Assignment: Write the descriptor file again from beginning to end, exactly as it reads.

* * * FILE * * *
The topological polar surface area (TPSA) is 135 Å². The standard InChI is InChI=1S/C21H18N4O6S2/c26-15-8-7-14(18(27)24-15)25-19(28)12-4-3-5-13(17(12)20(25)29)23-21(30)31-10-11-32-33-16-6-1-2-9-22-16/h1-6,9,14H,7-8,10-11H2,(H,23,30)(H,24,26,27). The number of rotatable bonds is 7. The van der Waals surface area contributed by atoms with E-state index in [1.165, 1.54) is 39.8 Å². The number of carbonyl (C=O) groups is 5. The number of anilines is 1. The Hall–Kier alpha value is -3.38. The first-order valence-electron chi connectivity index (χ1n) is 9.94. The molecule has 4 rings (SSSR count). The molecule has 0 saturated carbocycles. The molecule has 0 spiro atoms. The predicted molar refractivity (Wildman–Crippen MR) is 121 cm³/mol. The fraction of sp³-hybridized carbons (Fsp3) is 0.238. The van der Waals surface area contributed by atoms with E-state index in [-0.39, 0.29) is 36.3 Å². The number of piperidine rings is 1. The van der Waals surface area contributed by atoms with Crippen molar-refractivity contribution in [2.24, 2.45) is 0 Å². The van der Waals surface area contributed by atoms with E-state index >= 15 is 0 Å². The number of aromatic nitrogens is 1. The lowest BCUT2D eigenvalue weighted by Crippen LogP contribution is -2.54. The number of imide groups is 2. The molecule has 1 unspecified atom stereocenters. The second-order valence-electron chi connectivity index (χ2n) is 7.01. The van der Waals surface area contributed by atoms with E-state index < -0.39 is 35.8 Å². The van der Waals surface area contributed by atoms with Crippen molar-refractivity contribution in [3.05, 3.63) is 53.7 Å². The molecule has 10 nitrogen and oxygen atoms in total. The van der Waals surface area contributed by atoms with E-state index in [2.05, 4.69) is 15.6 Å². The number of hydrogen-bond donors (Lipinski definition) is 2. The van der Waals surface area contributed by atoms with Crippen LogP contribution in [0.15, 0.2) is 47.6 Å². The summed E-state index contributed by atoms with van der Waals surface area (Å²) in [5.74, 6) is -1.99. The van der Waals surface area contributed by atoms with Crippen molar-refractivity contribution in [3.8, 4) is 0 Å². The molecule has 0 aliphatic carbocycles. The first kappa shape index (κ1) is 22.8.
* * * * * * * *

The topological polar surface area (TPSA) is 135 Å². The standard InChI is InChI=1S/C21H18N4O6S2/c26-15-8-7-14(18(27)24-15)25-19(28)12-4-3-5-13(17(12)20(25)29)23-21(30)31-10-11-32-33-16-6-1-2-9-22-16/h1-6,9,14H,7-8,10-11H2,(H,23,30)(H,24,26,27). The number of rotatable bonds is 7. The van der Waals surface area contributed by atoms with E-state index in [1.165, 1.54) is 39.8 Å². The number of carbonyl (C=O) groups is 5. The number of anilines is 1. The Hall–Kier alpha value is -3.38. The first-order valence-electron chi connectivity index (χ1n) is 9.94. The molecule has 4 rings (SSSR count). The molecule has 0 saturated carbocycles. The molecule has 0 spiro atoms. The predicted molar refractivity (Wildman–Crippen MR) is 121 cm³/mol. The fraction of sp³-hybridized carbons (Fsp3) is 0.238. The van der Waals surface area contributed by atoms with E-state index in [-0.39, 0.29) is 36.3 Å². The number of piperidine rings is 1. The van der Waals surface area contributed by atoms with Crippen molar-refractivity contribution in [2.24, 2.45) is 0 Å². The van der Waals surface area contributed by atoms with E-state index >= 15 is 0 Å². The number of aromatic nitrogens is 1. The lowest BCUT2D eigenvalue weighted by Crippen LogP contribution is -2.54. The number of imide groups is 2. The molecule has 1 unspecified atom stereocenters. The second-order valence-electron chi connectivity index (χ2n) is 7.01. The van der Waals surface area contributed by atoms with E-state index < -0.39 is 35.8 Å². The van der Waals surface area contributed by atoms with Crippen molar-refractivity contribution in [3.05, 3.63) is 53.7 Å². The molecule has 10 nitrogen and oxygen atoms in total. The van der Waals surface area contributed by atoms with E-state index in [2.05, 4.69) is 15.6 Å². The number of hydrogen-bond donors (Lipinski definition) is 2. The van der Waals surface area contributed by atoms with Crippen LogP contribution in [0.15, 0.2) is 47.6 Å². The summed E-state index contributed by atoms with van der Waals surface area (Å²) in [5.74, 6) is -1.99. The van der Waals surface area contributed by atoms with Crippen molar-refractivity contribution in [3.8, 4) is 0 Å². The molecule has 0 aliphatic carbocycles. The first kappa shape index (κ1) is 22.8.